Sunday, January 16, 2011
Saturday, January 15, 2011
As I settled in to start this book I looked over the front cover and back cover. The title made me first respond “I know why students don’t like school. That seems obvious to everyone”. But that is not what this book turned out to be. Not at all! This is the kind of book that you are glad you read and is now in your professional library for reference and reminder.
It takes only a few of the authors well written and well documented paragraphs to convince you that you have a lot to learn. One quote from chapter one stayed with me throughout the book and that is: “People are naturally curious, but we are not naturally good thinkers; unless the cognitive conditions are right, we will avoid thinking.” His examples to back this up are not easily arguable.
He gives several examples of short term memory, working memory and long term memory. True learning happens as we make connections to what we already know. New material must be presented in such a way as to not overload our working memory and quickly moved to make some connections that we will remember.
During my own reflection of how I conduct many of my HS classes I realized that I might be expecting too much of my students. I believe I may have exceeded their working memory. That is certainly true with my SPED students, which further required more accommodation than expected.
The background of each student is not something that I have tried to gain as well as I should. And then to think of just how much of new content in say, Personal Finance, would be abstract for my Jr and Sr students. Most of them don’t have a checking account and none of them have established any credit. Understanding this “stuff” is hard. In fact many of their parents don’t understand this stuff.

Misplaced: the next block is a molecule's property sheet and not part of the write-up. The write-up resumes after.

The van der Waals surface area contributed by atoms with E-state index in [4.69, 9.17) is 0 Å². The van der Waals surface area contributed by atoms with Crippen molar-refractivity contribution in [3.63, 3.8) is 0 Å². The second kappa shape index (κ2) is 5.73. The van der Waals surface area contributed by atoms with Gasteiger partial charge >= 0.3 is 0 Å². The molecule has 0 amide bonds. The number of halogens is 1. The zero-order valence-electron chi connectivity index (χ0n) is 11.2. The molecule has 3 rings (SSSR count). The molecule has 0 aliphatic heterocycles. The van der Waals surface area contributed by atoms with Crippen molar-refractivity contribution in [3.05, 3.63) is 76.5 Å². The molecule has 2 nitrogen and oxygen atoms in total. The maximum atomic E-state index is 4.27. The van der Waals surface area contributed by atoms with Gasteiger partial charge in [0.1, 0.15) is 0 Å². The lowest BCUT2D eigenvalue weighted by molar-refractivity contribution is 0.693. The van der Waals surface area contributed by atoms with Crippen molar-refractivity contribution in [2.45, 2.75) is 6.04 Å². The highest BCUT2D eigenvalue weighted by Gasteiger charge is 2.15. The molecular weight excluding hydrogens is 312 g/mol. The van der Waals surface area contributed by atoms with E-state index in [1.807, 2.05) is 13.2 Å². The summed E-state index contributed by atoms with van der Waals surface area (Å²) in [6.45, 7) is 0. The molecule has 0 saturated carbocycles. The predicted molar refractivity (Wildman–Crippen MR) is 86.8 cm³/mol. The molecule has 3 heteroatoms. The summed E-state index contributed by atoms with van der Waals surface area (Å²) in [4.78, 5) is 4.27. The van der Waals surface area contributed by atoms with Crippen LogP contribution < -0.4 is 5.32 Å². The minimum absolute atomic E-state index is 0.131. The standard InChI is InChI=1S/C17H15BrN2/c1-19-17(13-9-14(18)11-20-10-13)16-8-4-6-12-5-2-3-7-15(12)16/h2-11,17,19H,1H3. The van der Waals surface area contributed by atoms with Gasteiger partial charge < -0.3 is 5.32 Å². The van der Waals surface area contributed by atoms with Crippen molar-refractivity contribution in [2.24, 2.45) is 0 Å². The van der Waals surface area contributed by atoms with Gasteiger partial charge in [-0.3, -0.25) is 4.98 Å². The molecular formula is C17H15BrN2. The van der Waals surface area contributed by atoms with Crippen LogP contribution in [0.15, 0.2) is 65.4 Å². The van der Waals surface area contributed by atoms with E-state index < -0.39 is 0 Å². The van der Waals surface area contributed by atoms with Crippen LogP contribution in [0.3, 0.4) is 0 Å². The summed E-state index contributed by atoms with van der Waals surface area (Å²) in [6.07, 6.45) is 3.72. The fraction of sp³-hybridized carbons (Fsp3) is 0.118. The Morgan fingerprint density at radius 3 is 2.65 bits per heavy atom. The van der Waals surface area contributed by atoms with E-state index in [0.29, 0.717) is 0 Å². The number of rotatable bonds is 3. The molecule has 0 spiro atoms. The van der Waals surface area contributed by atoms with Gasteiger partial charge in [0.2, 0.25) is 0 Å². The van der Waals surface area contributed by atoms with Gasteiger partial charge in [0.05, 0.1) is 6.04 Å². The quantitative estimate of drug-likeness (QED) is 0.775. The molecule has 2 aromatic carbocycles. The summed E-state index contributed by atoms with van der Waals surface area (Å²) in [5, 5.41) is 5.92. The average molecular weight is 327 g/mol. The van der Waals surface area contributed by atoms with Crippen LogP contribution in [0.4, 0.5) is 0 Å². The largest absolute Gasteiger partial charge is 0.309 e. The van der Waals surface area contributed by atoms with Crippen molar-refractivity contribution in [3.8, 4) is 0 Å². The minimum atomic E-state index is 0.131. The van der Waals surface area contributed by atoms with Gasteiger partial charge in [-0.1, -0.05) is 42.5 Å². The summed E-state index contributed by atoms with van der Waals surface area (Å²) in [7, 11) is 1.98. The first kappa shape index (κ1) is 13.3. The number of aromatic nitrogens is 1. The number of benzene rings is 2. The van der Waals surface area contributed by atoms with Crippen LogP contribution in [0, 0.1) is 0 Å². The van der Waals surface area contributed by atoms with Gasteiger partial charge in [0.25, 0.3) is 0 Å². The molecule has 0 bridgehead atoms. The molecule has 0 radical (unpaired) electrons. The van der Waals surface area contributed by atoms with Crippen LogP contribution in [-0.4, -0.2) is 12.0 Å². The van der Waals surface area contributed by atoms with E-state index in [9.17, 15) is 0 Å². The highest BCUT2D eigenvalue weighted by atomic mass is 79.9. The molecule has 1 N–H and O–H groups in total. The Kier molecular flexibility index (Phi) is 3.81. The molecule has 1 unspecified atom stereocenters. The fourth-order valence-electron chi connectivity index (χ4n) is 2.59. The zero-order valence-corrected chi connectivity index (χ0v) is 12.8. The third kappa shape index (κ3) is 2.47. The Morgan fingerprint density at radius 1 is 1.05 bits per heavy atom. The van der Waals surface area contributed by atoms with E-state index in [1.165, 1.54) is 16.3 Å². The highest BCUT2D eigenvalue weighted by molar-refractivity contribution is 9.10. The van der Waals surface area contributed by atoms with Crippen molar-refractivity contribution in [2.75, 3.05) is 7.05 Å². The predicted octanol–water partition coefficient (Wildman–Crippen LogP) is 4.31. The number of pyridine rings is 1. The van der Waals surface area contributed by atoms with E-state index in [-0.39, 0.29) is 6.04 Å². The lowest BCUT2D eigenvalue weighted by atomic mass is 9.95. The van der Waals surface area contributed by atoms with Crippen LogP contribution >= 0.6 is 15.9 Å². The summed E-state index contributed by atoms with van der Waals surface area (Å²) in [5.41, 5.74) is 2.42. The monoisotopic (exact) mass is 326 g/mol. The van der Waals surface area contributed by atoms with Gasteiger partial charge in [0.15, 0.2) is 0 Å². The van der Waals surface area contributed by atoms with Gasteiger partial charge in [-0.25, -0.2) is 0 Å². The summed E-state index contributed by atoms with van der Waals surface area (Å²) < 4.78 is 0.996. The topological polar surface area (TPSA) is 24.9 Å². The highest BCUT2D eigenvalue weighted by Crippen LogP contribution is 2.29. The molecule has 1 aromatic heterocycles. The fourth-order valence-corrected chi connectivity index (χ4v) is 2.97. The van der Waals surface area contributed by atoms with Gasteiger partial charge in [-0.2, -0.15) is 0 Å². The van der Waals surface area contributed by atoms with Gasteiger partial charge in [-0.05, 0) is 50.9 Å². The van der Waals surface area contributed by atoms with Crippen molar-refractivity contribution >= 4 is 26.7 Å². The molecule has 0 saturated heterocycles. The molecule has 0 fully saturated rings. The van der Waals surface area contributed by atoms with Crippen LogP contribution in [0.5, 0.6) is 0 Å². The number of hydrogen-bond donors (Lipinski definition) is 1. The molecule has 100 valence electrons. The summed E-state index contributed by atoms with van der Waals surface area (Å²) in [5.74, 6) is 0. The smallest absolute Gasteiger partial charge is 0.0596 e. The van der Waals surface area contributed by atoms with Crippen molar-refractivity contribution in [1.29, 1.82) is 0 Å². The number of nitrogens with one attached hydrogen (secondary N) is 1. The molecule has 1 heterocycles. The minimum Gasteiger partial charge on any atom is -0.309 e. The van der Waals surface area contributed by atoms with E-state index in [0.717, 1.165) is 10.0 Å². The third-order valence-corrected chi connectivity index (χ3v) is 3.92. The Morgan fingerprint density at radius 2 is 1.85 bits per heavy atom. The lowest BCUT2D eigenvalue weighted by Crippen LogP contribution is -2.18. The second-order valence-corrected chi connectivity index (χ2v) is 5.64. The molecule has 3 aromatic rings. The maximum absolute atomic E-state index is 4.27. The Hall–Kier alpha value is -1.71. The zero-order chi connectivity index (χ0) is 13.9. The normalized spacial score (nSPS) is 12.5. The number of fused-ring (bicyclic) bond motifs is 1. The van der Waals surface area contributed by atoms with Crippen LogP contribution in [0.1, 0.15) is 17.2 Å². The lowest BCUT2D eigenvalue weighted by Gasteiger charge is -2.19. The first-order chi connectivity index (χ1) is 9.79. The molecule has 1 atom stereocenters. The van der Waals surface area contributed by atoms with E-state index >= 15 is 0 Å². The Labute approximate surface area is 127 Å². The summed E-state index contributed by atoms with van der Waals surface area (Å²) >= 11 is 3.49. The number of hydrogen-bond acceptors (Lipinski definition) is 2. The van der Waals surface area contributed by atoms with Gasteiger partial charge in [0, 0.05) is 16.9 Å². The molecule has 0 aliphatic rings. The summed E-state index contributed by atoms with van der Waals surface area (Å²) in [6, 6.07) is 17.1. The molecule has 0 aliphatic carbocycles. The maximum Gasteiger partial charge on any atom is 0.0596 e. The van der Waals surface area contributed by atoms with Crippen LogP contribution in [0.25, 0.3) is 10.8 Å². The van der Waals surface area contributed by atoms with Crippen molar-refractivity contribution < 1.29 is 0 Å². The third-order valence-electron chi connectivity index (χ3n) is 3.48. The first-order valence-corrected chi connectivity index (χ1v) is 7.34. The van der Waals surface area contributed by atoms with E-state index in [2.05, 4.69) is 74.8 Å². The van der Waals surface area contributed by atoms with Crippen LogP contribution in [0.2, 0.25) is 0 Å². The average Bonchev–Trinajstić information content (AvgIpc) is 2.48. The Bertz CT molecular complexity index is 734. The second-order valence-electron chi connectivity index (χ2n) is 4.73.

Building background knowledge is one of the tough parts to learning. For a short time in the book I was fearful of how new terms and new processes would be recommended by the author. Even though drill still has its place, a greater effort in quickly making sense will reward the student much quicker.
The idea of early cognition and late cognition was very interesting. Since I teach K-12, this made sense although I had never thought of it like the author presented.
Showing student that you have confidence in them is something that I don’t think about but I believe is natural for me. I like to comment on assignments and when possible highlight a job well done. Quality feedback is essential to all of us and certainly to the struggling student. When things have gone wrong for the student they should never be discouraged by your comments but encouraged to try again. Isn’t that what we do in life? This is teaching a valuable life skill. Get up, dust off, and try again.
Willingham says that we as teachers need to: consciously work on improving, seek feedback from someone in the field and participate in activities for the sake of improvement. The only thing that I would add is to routinely reflect (daily if possible) on what and how you taught each lesson.
This was a great book and the Willingham did an outstanding job of documenting support for his ideas. This book is will change you. It will change your students and that is what it is all about.